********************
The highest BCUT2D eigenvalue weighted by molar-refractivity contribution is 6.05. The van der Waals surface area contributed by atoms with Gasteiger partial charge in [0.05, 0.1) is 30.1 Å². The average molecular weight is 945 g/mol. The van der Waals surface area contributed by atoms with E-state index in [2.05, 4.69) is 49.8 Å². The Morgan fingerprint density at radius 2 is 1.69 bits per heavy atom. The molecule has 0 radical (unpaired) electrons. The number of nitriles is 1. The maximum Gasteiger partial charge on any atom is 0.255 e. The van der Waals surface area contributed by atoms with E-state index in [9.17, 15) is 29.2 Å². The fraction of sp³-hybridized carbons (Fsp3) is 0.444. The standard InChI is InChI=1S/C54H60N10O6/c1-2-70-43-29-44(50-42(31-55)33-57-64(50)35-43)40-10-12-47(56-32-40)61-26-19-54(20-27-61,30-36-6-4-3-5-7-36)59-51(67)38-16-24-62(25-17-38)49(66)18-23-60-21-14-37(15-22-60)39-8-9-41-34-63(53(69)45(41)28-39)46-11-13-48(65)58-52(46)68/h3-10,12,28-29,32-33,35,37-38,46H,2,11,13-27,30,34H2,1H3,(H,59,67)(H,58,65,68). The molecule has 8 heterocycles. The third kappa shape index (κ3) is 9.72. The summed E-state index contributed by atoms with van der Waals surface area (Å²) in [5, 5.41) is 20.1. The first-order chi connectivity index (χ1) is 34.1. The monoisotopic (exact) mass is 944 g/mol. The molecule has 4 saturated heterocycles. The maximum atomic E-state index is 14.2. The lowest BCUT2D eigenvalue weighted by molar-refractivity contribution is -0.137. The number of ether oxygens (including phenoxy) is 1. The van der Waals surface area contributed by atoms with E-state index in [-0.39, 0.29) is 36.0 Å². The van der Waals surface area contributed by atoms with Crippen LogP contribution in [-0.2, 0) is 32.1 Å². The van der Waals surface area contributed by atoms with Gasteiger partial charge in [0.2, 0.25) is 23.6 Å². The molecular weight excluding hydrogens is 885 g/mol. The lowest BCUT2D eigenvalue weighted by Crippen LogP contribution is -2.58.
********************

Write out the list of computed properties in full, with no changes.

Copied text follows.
The highest BCUT2D eigenvalue weighted by molar-refractivity contribution is 6.05. The van der Waals surface area contributed by atoms with Gasteiger partial charge in [0.05, 0.1) is 30.1 Å². The average molecular weight is 945 g/mol. The van der Waals surface area contributed by atoms with E-state index in [2.05, 4.69) is 49.8 Å². The Morgan fingerprint density at radius 2 is 1.69 bits per heavy atom. The molecule has 0 radical (unpaired) electrons. The number of nitriles is 1. The maximum Gasteiger partial charge on any atom is 0.255 e. The van der Waals surface area contributed by atoms with E-state index in [9.17, 15) is 29.2 Å². The fraction of sp³-hybridized carbons (Fsp3) is 0.444. The standard InChI is InChI=1S/C54H60N10O6/c1-2-70-43-29-44(50-42(31-55)33-57-64(50)35-43)40-10-12-47(56-32-40)61-26-19-54(20-27-61,30-36-6-4-3-5-7-36)59-51(67)38-16-24-62(25-17-38)49(66)18-23-60-21-14-37(15-22-60)39-8-9-41-34-63(53(69)45(41)28-39)46-11-13-48(65)58-52(46)68/h3-10,12,28-29,32-33,35,37-38,46H,2,11,13-27,30,34H2,1H3,(H,59,67)(H,58,65,68). The molecule has 8 heterocycles. The third kappa shape index (κ3) is 9.72. The summed E-state index contributed by atoms with van der Waals surface area (Å²) in [5, 5.41) is 20.1. The first-order chi connectivity index (χ1) is 34.1. The monoisotopic (exact) mass is 944 g/mol. The molecule has 4 saturated heterocycles. The maximum atomic E-state index is 14.2. The lowest BCUT2D eigenvalue weighted by molar-refractivity contribution is -0.137. The number of ether oxygens (including phenoxy) is 1. The van der Waals surface area contributed by atoms with E-state index in [-0.39, 0.29) is 36.0 Å². The van der Waals surface area contributed by atoms with Crippen LogP contribution in [-0.2, 0) is 32.1 Å². The van der Waals surface area contributed by atoms with Gasteiger partial charge in [0.2, 0.25) is 23.6 Å². The molecular weight excluding hydrogens is 885 g/mol. The lowest BCUT2D eigenvalue weighted by Crippen LogP contribution is -2.58.